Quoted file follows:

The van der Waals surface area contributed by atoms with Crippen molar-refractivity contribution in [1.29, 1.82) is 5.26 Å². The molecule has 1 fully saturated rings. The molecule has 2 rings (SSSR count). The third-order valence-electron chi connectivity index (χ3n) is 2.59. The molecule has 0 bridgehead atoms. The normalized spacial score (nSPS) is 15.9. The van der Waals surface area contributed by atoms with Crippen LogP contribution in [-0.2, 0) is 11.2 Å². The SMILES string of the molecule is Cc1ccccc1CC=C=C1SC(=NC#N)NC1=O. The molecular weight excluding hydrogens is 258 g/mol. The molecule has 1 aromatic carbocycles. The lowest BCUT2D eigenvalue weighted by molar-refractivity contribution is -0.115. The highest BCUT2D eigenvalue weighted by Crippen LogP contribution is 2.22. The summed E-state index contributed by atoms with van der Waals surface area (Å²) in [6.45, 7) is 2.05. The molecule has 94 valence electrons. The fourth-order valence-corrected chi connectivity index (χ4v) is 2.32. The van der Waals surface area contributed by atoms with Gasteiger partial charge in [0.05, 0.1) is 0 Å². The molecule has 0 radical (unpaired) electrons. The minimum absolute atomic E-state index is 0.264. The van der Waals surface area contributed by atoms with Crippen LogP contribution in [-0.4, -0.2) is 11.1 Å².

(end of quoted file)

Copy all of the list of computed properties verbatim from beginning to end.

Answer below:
The van der Waals surface area contributed by atoms with Crippen molar-refractivity contribution in [1.29, 1.82) is 5.26 Å². The molecule has 1 fully saturated rings. The molecule has 2 rings (SSSR count). The third-order valence-electron chi connectivity index (χ3n) is 2.59. The molecule has 0 bridgehead atoms. The normalized spacial score (nSPS) is 15.9. The van der Waals surface area contributed by atoms with Crippen LogP contribution in [-0.2, 0) is 11.2 Å². The SMILES string of the molecule is Cc1ccccc1CC=C=C1SC(=NC#N)NC1=O. The molecular weight excluding hydrogens is 258 g/mol. The molecule has 1 aromatic carbocycles. The lowest BCUT2D eigenvalue weighted by molar-refractivity contribution is -0.115. The highest BCUT2D eigenvalue weighted by Crippen LogP contribution is 2.22. The summed E-state index contributed by atoms with van der Waals surface area (Å²) in [6.45, 7) is 2.05. The molecule has 94 valence electrons. The fourth-order valence-corrected chi connectivity index (χ4v) is 2.32. The van der Waals surface area contributed by atoms with Gasteiger partial charge in [0.05, 0.1) is 0 Å². The molecule has 0 radical (unpaired) electrons. The minimum absolute atomic E-state index is 0.264. The van der Waals surface area contributed by atoms with Crippen LogP contribution in [-0.4, -0.2) is 11.1 Å².